Reykjavik might be small, but it’s full of character. From trying local cuisine to spotting street art, there’s plenty to do—no matter what your interests. Go Ahead creative duo Jamie and Paula discovered this firsthand on tour in Iceland, and came home with plenty of tips on what to see, eat, and explore in the country’s capital city.
At the center of Reykjavik, there’s the iconic Hallgrímskirkja church. You can spot the 244-foot-tall structure from nearly anywhere in the city—its unique shape and concrete facade represent Iceland’s volcanic landscapes. Admission is free, but for around $9.00 USD, you can take a ride up to the observation tower to get a bird’s eye view of the city.
Another architectural marvel? The Harpa, the harborside concert hall that’s home to the Iceland Symphony Orchestra. Like Hallgrímskirkja, its design was also inspired by Iceland’s geography, and the colorful glass building is just as beautiful inside as it is outside.
Keep walking along the waterfront to spot Sun Voyager, an abstract sculpture by Jón Gunnar Árnason. It’s popularly thought to be a Viking ship, but we learned that it has a few more existential interpretations, too.
Just around the bend, there’s Höfði House. The home gained its reputation after Ronald Reagan and Mikhail Gorbachev met behind its doors in 1986. While you can’t go inside, you can get some beautiful photos with the sea and mountains as the backdrop.
We happened to really luck out weather-wise, though Reykjavik doesn’t lack for rainy-day activities. In that case, a couple favorite museums include the Reykjavik Art Museum and the Saga Museum, which features dioramas straight out of Icelandic history.
First, brunch at Grai Kotturinn was the perfect way to start the day. The place is small and cozy—just a few booths surrounded by some well-stocked bookshelves, and the menu of classic breakfast favorites is one you can’t go wrong with.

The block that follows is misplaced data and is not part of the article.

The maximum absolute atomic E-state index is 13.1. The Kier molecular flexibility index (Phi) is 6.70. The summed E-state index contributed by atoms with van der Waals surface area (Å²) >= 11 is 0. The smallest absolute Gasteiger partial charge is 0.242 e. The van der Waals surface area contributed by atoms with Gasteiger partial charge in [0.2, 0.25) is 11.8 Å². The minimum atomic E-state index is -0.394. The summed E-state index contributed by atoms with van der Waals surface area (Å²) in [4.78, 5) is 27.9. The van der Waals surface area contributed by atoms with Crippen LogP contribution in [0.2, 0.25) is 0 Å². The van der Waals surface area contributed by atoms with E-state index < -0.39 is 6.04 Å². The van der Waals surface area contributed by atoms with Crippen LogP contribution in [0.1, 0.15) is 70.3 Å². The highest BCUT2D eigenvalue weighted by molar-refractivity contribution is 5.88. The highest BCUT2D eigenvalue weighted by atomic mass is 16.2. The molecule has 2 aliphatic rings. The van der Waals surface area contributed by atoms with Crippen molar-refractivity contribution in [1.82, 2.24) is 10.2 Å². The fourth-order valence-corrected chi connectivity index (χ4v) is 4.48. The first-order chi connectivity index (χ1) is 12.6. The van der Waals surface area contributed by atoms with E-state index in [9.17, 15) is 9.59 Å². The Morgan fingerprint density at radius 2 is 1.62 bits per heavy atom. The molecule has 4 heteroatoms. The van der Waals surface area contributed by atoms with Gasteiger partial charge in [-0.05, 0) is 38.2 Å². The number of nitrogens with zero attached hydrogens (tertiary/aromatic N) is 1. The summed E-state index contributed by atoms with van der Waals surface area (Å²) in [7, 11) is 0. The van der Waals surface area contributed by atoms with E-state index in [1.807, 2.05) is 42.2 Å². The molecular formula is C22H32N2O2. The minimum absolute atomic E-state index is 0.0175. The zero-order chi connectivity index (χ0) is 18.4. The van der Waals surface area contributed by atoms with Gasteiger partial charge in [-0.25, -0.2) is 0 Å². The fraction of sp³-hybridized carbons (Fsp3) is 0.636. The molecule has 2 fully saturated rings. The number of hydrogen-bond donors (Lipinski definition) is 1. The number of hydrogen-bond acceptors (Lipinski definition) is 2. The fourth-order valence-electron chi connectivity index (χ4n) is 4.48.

Lunch is almost right next door at Hverfisgata 12. That’s the address, but also what “Pizza With No Name” commonly goes by. The restaurant shares a building with Mikkeller & Friends, a Copenhagen-based brewery, and Dill, Iceland’s first Michelin-starred restaurant. Hverfisgata 12 offers a few standard pizzas, but we definitely recommend branching out to try toppings like Icelandic cheeses and cured meats.
For dinner, we really liked El Santo, a bright, glass-roofed Mexican joint serving up authentic tacos and homemade hot sauces, made with mostly locally sourced ingredients (it’s hard to find avocado in Iceland). In City Center, there’s Ramen Momo, a small counter-serve restaurant dishing out ramen and Tibetan-style dumplings. Veggie-and music-lovers will also enjoy Kaffi Vinyl, Reykjavik’s only vegan eatery, which doubles as a small record shop.
Last but not least, the hot dogs at Bæjarins Beztu Pylsur live up to the hype. Get one with everything—onions, fried onions, rémoulade, brown mustard, and ketchup.
Laugavegur is Reykjavik’s main street and is lined with stores to explore. We picked up a few souvenirs at Hrím—there are two locations, and they’re both worth a peek. Myconceptstore is also great for picking up a stylish gift, from handmade jewelry to wool throws and unique housewares.
If you’re in the mood for discovery, visit the record shop 12 Tónar. You can take a seat on their couches, sip espresso, and sample some music—including Icelandic artists from 12 Tónar’s own record label.
Spúútnik, an upscale secondhand clothing store, proved to be the perfect spot to pick up a coveted Icelandic wool sweater for a bargain. Also, just for fun, we popped into The Little Christmas Shop. It was packed to the brim with handmade wool ornaments and figurines out of Icelandic folklore.**